BRAIN GAME ANALYSIS
Brain Game: The Backhand Effect
by Craig O'Shannessy|
Novak Djokovic’s backhand is an extremely disruptive force.
Djokovic defeated Rafael Nadal 6-3, 6-4 to win his third Barclays ATP World Tour Finals in London Monday night and has now won 22 straight matches since losing to Nadal in the final of the US Open in New York two months ago.
Djokovic’s backhand was a wrecking ball for Nadal’s primary lefty patterns and was the dominant shot from the back of the court in the final. Djokovic hit five backhand winners which were more than any other groundstroke on either side of the net and his backhand forced many more errors from Nadal who first tried to break it down then played away from it with limited success.
Nadal only managed two forehand and two backhand winners as Djokovic shrunk the court with amazing defense and mesmerising athletic ability that make you certain his entire body is made out of rubber.
What is amazing is that the best forehand in the game (Nadal’s) was beat up by the best backhand in the game (Djokovic’s). That’s not supposed to happen.
Djokovic hit 89 backhands in the Ad court and 87 forehands in the deuce court and took his backhand both cross court and down the line at will to force his patterns of play onto Nadal. Djokovic also added 30 run-around forehands in the Ad court, but still had roughly a 3-1 ratio of backhands to forehands in the Ad court, which is bad strategy for most players, but just what the doctor ordered for Djokovic.
Djokovic did commit 13 backhand errors (Nadal had 14) for the match but the pressure his backhand brought to baseline points more than made up for those limited errors. A clear example of the pressure that Djokovic’s backhand brings to Nadal was the amount and location of forehand errors from Nadal. Nadal only had two forehand winners, but had 22 forehand errors, which are extremely different numbers than we are used to seeing from Nadal against other opponents during the tournament.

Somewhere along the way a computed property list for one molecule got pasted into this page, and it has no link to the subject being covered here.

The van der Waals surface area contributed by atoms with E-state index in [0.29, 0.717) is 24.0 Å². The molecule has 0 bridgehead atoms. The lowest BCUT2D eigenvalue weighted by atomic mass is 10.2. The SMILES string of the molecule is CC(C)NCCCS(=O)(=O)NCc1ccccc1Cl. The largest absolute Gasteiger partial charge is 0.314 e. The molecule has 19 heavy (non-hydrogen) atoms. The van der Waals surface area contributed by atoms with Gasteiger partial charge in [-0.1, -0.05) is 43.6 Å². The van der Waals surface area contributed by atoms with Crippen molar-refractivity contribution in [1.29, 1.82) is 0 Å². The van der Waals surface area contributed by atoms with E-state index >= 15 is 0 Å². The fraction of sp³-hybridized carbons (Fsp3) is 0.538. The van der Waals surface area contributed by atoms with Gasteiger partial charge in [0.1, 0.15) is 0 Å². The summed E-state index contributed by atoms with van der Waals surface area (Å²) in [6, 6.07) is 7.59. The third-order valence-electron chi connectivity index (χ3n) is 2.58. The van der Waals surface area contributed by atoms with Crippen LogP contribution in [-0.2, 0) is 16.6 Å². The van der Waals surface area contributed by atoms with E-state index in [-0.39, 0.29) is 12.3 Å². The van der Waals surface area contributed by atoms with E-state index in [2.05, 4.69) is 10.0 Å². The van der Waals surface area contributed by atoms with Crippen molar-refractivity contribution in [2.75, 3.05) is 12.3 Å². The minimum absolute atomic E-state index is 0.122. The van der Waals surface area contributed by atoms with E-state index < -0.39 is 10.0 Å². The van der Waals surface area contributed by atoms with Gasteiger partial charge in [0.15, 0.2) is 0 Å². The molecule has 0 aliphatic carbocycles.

What’s most interesting is that 17 of the 22 forehand errors were made going to Djokovic’s forehand side in the deuce court. These numbers illustrate the change of strategy he had to make and the respect that Djokovic’s backhand commands.
Djokovic got off to a flying start breaking Nadal in the second game and led 3-0 on the strength of his rock-solid backhand. In the opening three games, Djokovic hit 20 backhands and only 17 forehands and yielded only two backhand errors in winning 12 of the first 16 points. Djokovic hit five winners during this period to signal his aggressive intentions.
Nadal saved a break point that could have seen him down 0-4 and then broke back in the next game and the set was soon even at 3-3. Djokovic broke back to lead 5-3 after winning the point of the match that started with a serve and volley point from Nadal and followed with a Djokovic forehand lob on the dead run and then a quick volley exchange with both players at the net before Djokovic hit a forehand volley winner.
Djokovic then hit two backhand winners leading 5-3, including a lucky half-volley net cord winner at 15-30 that greatly helped him get out of that game.
While Nadal hit 87 per cent of his first serves to Roger Federer’s backhand in his semi-final victory yesterday, Nadal only directed 46 per cent to Djokovic’s backhand in the final. Nadal must modify against Djokovic while he gets to play Federer on his terms.
Djokovic’s backhand stood tall in the last few games at the end of the match as Nadal had one last push to get himself back into the contest. Djokovic only made two errors and hit two winners with his last 23 backhands stretching from the 3-1 game in the second set.
This is the second victory over Nadal in a row for Djokovic (finals of Beijing) after losing the previous three stretching back to the Roland Garros semi-finals. Djokovic’s backhand can take a lot of the credit for winning his seventh title of the season, which is the second highest total of his career.
Craig O'Shannessy uses extensive tagging, metrics and formulas to uncover the patterns and percentages behind the game. Read more at www.braingametennis.com.
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